If there is an English place-name that has a particular resonance for Danish readers it is ne is Elsinore, the home of Shakespeare's gloomy Dane, Hamlet.
The Danish form of this name is, of course Helsingør, the harbour at the shortest crossing-point to Sweden (Hælsingør 1175) and the name means 'the gravelly beach of the dwellers at the neck of land'. The final element in this name is the word ør, earlier eyrr 'gravelly sandbank'. This word does not occur very frequently in English place-names but one of the recorded instances is of a name that played a role in connection with the defeat of King Harald Hardrada in 1066. This is Ravenser in Yorkshire, first recorded as Odd juxta Ravenserre 1235-49 'the headland called Odd near Hrafn's gravel-bank'. Both the headland and Ravenser itself were washed away in the medieval period. They originally stood between the sea and the Humber a little to the south-west of Kilnsea, near Spurn Head. Ravenser began life as a small island. It is mentioned in the famous thirteenth-century Icelandic source known as Heimskringla in the phrase afHrafnseyri, with reference to the sailing away by Olaf Haraldson from the Battle of Stamford Bridge. Olaf had been left to guard the Norwegian ships at the mouth of the Humber and he was eventually allowed to sail home with the remnant of the defeated army. Hardrada had himself been killed in the battle against the English king, Harold Godwinson, who was in turn killed shortly afterwards at the Battle of Hastings, fought against William the Conqueror in the same year.
Such was the fame of the place-name Ravenser that, in combination with the Modern English element spurn meaning 'sharp projection', it occurs twice in another play by Shakespeare, namely in Richard II (Act II, Scene1, line 298), where the Earl of Northumberland cries, 'Away with me in post to Ravenspurgh', to await the arrival in England of the banished Bolingbroke (the later Henry IV). Ravenspurgh is said to have been the most considerable port on the Humber around 1300. The spit of land there, which builds up gradually from sand and gravel washed away from the Yorkshire coast, drops off cyclically about every 250 years.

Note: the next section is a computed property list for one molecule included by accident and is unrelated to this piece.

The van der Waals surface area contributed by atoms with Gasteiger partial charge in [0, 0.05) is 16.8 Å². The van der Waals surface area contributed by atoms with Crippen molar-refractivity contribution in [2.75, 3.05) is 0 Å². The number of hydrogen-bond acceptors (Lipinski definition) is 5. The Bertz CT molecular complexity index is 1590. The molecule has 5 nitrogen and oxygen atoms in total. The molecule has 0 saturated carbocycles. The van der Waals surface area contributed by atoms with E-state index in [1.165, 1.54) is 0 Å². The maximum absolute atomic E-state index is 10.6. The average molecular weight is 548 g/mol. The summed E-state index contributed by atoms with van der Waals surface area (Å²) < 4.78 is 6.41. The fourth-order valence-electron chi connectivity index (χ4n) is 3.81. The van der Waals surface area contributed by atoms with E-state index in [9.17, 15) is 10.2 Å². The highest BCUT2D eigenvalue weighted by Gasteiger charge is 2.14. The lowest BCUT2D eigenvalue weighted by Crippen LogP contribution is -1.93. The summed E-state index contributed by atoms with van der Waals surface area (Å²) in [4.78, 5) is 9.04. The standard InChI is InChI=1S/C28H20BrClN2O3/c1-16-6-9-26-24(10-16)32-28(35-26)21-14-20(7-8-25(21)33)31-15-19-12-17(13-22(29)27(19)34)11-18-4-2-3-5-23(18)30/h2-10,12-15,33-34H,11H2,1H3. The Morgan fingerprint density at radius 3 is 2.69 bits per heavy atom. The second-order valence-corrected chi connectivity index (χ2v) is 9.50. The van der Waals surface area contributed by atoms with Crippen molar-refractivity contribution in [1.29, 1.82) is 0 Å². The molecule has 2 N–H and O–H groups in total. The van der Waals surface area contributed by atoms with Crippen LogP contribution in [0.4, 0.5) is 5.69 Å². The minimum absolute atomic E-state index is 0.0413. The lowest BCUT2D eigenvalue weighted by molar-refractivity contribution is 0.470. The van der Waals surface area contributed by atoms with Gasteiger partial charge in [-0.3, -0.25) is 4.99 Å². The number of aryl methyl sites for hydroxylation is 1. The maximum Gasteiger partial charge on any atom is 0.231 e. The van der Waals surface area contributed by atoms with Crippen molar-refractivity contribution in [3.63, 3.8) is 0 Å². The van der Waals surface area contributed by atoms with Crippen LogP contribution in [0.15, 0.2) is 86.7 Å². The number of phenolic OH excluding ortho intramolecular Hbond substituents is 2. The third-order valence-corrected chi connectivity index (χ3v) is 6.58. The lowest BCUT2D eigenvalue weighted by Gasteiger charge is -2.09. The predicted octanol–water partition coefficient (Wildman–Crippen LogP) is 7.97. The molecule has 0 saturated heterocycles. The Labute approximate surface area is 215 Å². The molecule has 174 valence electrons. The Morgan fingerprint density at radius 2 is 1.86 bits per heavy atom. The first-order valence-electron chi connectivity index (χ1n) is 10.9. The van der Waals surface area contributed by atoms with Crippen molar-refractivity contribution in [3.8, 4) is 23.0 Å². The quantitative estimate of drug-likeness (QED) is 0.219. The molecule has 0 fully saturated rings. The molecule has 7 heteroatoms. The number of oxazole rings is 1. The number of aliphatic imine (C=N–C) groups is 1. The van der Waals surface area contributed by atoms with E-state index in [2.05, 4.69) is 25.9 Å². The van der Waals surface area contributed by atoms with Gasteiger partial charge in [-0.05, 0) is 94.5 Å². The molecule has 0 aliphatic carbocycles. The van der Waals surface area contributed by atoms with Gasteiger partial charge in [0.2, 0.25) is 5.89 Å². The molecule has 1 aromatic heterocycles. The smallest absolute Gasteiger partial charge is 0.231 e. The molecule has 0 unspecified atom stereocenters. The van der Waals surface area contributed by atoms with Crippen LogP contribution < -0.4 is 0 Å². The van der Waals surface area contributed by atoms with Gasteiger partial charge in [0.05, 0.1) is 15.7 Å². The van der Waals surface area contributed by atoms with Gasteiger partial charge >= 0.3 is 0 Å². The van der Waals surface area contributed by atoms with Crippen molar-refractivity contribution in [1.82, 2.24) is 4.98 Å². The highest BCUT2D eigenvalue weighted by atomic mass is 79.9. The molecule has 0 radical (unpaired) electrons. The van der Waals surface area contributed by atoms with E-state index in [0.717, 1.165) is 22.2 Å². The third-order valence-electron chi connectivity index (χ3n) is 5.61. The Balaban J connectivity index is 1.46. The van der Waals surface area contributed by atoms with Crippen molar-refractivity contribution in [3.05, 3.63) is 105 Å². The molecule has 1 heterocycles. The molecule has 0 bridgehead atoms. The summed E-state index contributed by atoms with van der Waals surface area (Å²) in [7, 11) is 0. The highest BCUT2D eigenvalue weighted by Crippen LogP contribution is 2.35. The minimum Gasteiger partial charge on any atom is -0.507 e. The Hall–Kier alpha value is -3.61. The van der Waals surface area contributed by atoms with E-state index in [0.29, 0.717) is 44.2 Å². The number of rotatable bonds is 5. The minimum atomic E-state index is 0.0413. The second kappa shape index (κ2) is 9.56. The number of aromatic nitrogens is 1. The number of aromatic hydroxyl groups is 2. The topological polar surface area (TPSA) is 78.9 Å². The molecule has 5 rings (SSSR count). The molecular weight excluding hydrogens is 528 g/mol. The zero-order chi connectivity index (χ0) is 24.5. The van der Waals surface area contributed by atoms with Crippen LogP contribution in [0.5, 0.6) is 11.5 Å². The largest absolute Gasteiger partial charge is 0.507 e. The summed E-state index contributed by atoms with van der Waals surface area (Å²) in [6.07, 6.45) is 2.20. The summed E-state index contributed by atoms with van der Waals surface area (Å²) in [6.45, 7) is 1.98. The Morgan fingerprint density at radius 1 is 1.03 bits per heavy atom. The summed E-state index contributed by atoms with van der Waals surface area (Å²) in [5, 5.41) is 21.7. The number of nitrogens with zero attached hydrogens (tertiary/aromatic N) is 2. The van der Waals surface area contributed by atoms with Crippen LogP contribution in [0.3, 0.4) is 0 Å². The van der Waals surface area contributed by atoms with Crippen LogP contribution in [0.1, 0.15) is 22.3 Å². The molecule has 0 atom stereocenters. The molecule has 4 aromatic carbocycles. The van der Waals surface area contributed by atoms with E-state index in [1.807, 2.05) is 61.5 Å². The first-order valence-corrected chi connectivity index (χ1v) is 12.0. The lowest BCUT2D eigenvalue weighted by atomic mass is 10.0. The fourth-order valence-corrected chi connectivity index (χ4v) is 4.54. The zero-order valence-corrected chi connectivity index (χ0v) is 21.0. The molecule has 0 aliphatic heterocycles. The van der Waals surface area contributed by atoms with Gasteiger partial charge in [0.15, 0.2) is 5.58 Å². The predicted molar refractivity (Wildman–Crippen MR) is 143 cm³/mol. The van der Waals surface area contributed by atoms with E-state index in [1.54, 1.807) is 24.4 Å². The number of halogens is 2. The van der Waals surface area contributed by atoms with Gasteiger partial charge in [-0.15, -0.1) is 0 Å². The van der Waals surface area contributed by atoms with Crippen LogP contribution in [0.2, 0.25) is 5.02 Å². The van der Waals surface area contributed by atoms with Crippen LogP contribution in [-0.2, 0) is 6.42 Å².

Almost all of the other instances of the word eyrr in English place-names are found across the Pennines, many of them referring to sandbanks in the River Lune. It might, therefore, have been thought that the names in England were ultimately of Norwegian origin, had it not been that the example of Ravenser shows that the word was also used in the Danelaw. What is really significant, however, is that the element eyrr, like so many other words of Nordic origin, survived much longer in use in north-western England than in the Danelaw and that many of the names containing Ayre are English formations compounded with English words, Salt Ayre, Green Ayre, Rabbit Ayre.
The word eyrr has left its mark most substantially in the Isle of Man, where the sheading of Ayre, for example, takes its name from the Ayre, now Ayres, a sandy, gravelly bank at the north-east of the Island. This is a very prominent topographical feature and it seems reasonable to assume that it was the Vikings who first bestowed the name on the place. Since the word eyrr was adopted into Manx not only in the form of several place-names, in some of which it is declined as a Manx word, but also as part of the general Manx vocabulary, a name such as Ayre is not automatically to be considered to be a Scandinavian formation. Some of the relevant names in Man were coined by Manx-speakers and others by English speakers, just as the Ayre names in north-west England were coined by English speakers using a Scandinavian loanword.